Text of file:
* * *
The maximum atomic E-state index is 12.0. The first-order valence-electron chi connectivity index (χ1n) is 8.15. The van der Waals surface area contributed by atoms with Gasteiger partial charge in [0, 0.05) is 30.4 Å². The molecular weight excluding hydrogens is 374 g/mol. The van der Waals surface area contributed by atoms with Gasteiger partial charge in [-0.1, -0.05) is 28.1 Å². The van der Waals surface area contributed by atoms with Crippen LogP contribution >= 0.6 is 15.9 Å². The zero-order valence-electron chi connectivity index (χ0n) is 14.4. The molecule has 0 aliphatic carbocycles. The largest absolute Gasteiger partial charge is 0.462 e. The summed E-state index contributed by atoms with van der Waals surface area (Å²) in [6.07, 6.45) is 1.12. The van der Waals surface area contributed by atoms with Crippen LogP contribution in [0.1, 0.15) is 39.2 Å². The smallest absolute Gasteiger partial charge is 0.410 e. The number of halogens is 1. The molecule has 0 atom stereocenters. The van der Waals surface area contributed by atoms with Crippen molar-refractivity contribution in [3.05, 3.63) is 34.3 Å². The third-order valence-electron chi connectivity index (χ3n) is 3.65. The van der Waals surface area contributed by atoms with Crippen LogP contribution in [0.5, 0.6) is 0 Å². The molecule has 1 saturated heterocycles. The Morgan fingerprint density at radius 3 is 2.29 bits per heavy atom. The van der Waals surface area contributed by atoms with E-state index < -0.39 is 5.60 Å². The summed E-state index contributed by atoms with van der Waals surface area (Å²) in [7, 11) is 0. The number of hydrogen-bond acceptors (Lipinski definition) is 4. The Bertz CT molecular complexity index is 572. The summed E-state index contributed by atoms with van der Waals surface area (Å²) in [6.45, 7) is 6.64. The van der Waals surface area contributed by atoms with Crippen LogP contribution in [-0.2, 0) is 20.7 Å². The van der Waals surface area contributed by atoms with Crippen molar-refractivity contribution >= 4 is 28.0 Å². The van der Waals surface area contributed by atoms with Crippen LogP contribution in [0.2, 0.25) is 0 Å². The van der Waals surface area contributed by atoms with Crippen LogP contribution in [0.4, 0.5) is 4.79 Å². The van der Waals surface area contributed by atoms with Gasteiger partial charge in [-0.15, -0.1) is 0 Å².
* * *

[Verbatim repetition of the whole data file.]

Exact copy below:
The maximum atomic E-state index is 12.0. The first-order valence-electron chi connectivity index (χ1n) is 8.15. The van der Waals surface area contributed by atoms with Gasteiger partial charge in [0, 0.05) is 30.4 Å². The molecular weight excluding hydrogens is 374 g/mol. The van der Waals surface area contributed by atoms with Gasteiger partial charge in [-0.1, -0.05) is 28.1 Å². The van der Waals surface area contributed by atoms with Crippen LogP contribution >= 0.6 is 15.9 Å². The zero-order valence-electron chi connectivity index (χ0n) is 14.4. The molecule has 0 aliphatic carbocycles. The largest absolute Gasteiger partial charge is 0.462 e. The summed E-state index contributed by atoms with van der Waals surface area (Å²) in [6.07, 6.45) is 1.12. The van der Waals surface area contributed by atoms with Crippen LogP contribution in [0.1, 0.15) is 39.2 Å². The smallest absolute Gasteiger partial charge is 0.410 e. The number of halogens is 1. The molecule has 0 atom stereocenters. The van der Waals surface area contributed by atoms with Crippen molar-refractivity contribution in [3.05, 3.63) is 34.3 Å². The third-order valence-electron chi connectivity index (χ3n) is 3.65. The van der Waals surface area contributed by atoms with Crippen LogP contribution in [0.5, 0.6) is 0 Å². The molecule has 1 saturated heterocycles. The Morgan fingerprint density at radius 3 is 2.29 bits per heavy atom. The van der Waals surface area contributed by atoms with E-state index < -0.39 is 5.60 Å². The summed E-state index contributed by atoms with van der Waals surface area (Å²) in [7, 11) is 0. The number of hydrogen-bond acceptors (Lipinski definition) is 4. The Bertz CT molecular complexity index is 572. The summed E-state index contributed by atoms with van der Waals surface area (Å²) in [6.45, 7) is 6.64. The van der Waals surface area contributed by atoms with Crippen LogP contribution in [-0.2, 0) is 20.7 Å². The van der Waals surface area contributed by atoms with Crippen molar-refractivity contribution >= 4 is 28.0 Å². The van der Waals surface area contributed by atoms with Crippen LogP contribution in [0.2, 0.25) is 0 Å². The van der Waals surface area contributed by atoms with Crippen LogP contribution in [0.4, 0.5) is 4.79 Å². The van der Waals surface area contributed by atoms with Gasteiger partial charge in [-0.15, -0.1) is 0 Å².